Parent-Child Home Program

Bringing Home The Importance of the Parent-Child Home Program

 

“Education is not preparation for life; education is life itself” -- John Dewey

 

As a former preschool teacher and parent, there is one truth that no one will ever change my mind on. Hope and progress is found in every educated child. The reverse is true as well, mind you. I’m not quite sure how this point can be argued or by whom. And yet, we are looking at millions of dollars being cut from our national education  budget in 2018. Along with that a ton of security and opportunity.  

 

249.5 million of that will come from the elimination of Preschool Development Grants. This means that at a point in children’s lives when they are most apt to develop a love for learning, we are going to pull the rug out from under them and in that, our future.

 

Does this confuse or horrify anyone else but me or Sarah Walzer, CEO of the Parent-Child Home Program, an organization working their tails off to mentor a love and commitment for learning at the optimal time in children’s lives?

 

No, I’m not daft to think that cuts don’t need to be made. But do we need to make them to the one line item on the ledger that translates to the ultimate survival and success of the United States of America?

 

Needless-to-say, my concern continues to grow with regards to the health and welfare of our education systems and our young learners, also known as “the innocent”.  And so does Sarah Walzer’s as shared with you in her interview below.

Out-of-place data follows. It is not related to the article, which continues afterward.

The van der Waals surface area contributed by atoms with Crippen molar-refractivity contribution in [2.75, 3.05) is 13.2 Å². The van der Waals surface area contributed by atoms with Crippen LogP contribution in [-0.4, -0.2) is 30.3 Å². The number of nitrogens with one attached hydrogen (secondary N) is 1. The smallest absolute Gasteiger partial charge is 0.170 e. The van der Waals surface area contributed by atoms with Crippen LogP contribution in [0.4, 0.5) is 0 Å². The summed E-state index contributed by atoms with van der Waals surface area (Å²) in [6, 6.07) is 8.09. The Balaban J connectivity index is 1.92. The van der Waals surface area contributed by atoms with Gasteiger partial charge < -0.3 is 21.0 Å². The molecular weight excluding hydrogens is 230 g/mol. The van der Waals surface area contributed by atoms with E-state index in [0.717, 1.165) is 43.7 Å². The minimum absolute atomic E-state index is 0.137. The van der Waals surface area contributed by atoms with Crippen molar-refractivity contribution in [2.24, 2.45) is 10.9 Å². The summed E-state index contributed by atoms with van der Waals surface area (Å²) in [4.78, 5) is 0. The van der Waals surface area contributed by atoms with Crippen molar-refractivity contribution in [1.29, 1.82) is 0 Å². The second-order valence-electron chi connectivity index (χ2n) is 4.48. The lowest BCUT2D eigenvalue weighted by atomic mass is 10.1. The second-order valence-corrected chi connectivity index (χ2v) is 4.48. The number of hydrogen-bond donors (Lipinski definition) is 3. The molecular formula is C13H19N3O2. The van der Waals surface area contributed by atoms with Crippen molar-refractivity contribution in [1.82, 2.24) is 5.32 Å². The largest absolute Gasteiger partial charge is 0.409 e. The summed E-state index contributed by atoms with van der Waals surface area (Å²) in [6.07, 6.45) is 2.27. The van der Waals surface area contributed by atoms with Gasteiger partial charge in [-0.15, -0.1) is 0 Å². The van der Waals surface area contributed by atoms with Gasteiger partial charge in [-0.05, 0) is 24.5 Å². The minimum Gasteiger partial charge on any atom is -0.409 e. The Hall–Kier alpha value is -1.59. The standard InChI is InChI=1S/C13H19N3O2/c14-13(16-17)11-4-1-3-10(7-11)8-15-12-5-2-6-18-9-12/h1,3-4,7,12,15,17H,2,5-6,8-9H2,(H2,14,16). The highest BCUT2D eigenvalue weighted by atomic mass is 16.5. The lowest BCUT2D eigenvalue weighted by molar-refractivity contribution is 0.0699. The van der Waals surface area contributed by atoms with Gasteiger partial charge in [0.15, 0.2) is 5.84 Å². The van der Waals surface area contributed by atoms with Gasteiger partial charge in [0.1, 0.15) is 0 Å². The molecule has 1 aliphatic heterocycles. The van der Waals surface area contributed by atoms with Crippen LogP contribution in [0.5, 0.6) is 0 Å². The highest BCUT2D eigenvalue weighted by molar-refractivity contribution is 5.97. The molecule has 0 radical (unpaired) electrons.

Share your name and title.

Sarah Walzer, CEO 

 

What is PCHP's mission statement?

The Parent-Child Home Program’s (PCHP) nationwide network of program sites provides low-income families with the necessary skills and tools to ensure their children achieve their greatest potential in school and in life. The National Center assists underserved communities in replicating and expanding PCHP’s proven school readiness program that builds language, literacy, and learning-rich home environments.  Together we are strengthening families and communities, and preparing the workforce of the future.

 

Explain the necessity behind the launch of PCHP.  

The preparation gap is the critical gap in school readiness skills that exists long before a low-income child enters a classroom.  At as young as 18 months, low-income children are behind their peers in language development and the development of the social-emotional and cognitive skills that children need to be successful in the classroom.  This preparation gap leads to the achievement gap that we have struggled to shrink in the US; the cure for the achievement gap is to get rid of it by preventing the preparation gap.  We know that 61% of low-income children have no children’s books, that low-income children hear 30 million fewer words before kindergarten than their more affluent peers, and that a child’s vocabulary at age 3 can predict third grade reading achievement.  We also know that there is a straightforward, effective way to address the preparation gap – providing parents with the knowledge, skills, and materials (books and educational toys) to prepare their children for school success ensures that low-income children can enter classrooms having read books, heard millions of words, with the cognitive and social-emotional skills they need to be performing on grade level in third grade and to go to graduate from high school.